Live each and every day as if it were a holiday.
That’s the timely ethos Karen Hertz, MBA ‘05 has sought to instill through her brewery, Holidaily Brewing Company, since she first opened its doors to customers in Golden, Colorado nearly five years ago. As a two-time cancer survivor, Hertz understood the importance of cherishing health and happiness, and to help preserve her health she had adopted a strict, gluten-free diet. Because most beers are made with barley and wheat—both of which contain gluten—that meant a drastically reduced choice of beers for Hertz, a Colorado native, former Coors executive, and general beer enthusiast.
But entrepreneurs see opportunity in exactly those kinds of challenges, and this is what led Hertz to establish the Holidaily brand. Today, it’s one of only 15 dedicated gluten-free breweries in the country.
Watch How Karen Hertz Built Her Business
A Winning Recipe
“It doesn’t have to taste bad,” Hertz replied, when asked what misconceptions people have about gluten-free beer. And Holidaily’s beer certainly does not taste bad—last year, their hazy IPA was awarded a gold medal at the Great American Beer Festival. “Some people don’t even realize it’s gluten free. It’s just a great craft beer and it happens to be gluten free.”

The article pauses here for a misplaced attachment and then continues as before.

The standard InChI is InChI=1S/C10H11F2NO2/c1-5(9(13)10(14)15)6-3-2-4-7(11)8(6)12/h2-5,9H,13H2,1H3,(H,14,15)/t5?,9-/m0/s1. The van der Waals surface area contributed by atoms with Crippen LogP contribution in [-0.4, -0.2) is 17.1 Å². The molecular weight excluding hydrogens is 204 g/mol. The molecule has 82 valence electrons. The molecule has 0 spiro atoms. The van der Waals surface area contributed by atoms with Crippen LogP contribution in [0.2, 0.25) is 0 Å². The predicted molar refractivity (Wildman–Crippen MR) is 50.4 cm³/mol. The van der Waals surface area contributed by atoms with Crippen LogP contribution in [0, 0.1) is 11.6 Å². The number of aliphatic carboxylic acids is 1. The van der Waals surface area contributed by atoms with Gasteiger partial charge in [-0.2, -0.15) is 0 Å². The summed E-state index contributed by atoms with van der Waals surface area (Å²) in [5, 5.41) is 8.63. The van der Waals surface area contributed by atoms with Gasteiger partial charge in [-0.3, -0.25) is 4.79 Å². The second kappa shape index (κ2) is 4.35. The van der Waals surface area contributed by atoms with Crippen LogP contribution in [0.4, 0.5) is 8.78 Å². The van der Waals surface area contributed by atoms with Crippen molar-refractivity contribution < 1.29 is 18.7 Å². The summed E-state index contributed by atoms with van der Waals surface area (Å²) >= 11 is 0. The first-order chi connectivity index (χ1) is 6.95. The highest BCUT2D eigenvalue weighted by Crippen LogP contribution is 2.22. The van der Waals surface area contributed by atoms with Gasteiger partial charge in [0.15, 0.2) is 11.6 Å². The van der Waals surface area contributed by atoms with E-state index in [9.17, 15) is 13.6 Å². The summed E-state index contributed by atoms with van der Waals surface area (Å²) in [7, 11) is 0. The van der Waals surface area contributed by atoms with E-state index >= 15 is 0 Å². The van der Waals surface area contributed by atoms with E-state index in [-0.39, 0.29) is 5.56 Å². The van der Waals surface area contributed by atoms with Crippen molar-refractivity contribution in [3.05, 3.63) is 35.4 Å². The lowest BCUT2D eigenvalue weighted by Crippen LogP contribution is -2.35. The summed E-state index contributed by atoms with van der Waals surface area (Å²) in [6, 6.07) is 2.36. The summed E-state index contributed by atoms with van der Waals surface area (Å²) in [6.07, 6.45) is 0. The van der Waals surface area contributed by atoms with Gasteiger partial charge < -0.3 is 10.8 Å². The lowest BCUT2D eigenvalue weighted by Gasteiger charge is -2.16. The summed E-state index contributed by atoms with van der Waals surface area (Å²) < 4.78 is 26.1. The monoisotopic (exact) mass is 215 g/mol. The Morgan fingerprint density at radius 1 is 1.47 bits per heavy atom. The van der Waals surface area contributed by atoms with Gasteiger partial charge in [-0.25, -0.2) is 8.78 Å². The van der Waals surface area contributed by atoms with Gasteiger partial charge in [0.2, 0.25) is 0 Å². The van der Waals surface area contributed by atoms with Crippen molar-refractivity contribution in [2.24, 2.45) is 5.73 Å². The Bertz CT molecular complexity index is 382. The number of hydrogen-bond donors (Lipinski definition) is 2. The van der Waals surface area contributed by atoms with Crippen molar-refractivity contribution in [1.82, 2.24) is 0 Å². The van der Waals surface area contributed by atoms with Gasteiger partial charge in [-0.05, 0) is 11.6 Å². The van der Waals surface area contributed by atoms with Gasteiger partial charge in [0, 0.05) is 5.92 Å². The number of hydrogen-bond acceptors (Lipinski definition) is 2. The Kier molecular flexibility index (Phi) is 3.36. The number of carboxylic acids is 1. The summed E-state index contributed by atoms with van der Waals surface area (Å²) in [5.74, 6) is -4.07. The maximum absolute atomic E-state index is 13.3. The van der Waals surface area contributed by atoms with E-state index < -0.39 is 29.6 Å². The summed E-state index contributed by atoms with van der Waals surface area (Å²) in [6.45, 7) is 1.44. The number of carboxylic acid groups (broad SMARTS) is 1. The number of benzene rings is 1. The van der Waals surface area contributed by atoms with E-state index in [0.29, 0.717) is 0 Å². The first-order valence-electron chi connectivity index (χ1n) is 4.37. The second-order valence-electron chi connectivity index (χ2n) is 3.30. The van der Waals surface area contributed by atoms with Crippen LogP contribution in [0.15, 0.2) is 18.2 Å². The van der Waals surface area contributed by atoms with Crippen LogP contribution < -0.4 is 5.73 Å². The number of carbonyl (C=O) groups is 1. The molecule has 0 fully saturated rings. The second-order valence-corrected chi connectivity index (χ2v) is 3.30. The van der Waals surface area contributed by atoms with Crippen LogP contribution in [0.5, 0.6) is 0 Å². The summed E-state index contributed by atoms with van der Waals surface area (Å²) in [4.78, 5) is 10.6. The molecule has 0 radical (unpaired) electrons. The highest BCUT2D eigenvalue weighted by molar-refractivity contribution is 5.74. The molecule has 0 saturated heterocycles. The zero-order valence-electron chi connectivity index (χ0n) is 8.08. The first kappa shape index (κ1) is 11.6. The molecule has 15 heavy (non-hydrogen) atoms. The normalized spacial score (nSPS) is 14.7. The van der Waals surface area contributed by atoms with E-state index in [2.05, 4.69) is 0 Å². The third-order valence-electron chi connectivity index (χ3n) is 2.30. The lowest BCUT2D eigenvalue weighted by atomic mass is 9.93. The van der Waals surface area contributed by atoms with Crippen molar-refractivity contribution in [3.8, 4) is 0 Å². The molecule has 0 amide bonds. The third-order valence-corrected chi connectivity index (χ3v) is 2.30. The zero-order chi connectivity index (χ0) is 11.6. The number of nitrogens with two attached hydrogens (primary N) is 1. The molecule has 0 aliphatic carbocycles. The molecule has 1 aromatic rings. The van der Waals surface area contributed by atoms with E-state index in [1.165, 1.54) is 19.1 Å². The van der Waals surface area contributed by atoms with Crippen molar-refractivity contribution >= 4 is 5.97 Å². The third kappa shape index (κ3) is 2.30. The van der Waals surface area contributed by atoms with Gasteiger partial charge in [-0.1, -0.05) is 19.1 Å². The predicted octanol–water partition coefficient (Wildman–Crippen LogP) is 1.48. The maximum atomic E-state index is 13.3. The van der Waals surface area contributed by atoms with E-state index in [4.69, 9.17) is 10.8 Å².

With the help of brewer Connor Reeves, a 2015 graduate of CU Boulder, the winning recipe that was once limited to taproom tastings has been refined into Holidaily’s latest offering, Big Henry Hazy IPA, which is now available in cans for easier, safer distribution.
“[Big Henry] is the culmination of a pet project I’ve had at the brewery since 2018 to make a delicious, gluten-free, hazy IPA,” Reeves said. “It is very exciting to have a beer I have invested so much into finally be released to the public, and I am looking forward to hearing feedback on how Holidaily can keep improving.”
How Gluten-Free Beer Is Made
Traditionally, beer requires four main ingredients: water, yeast, hops, and grain. Water and hops are both gluten-free. Gluten-free varieties of yeast can be cultivated easily enough. But the grain can pose a challenge for brewers trying to produce a truly gluten-free beer.
At Holidaily, gluten-free millet and buckwheat take the place of wheat and barley. Millet and buckwheat are less efficient for fermenting, though, because more is required to get the same amount of sugar as would ordinarily come from wheat or barley (and sugar is what the yeast digests to produce alcohol). Holidaily’s grains are sourced locally, yet the sizes of the grains required Hertz to innovate upon standard brewing equipment. Millet and buckwheat are smaller than wheat or barley, so Hertz developed a custom, tighter…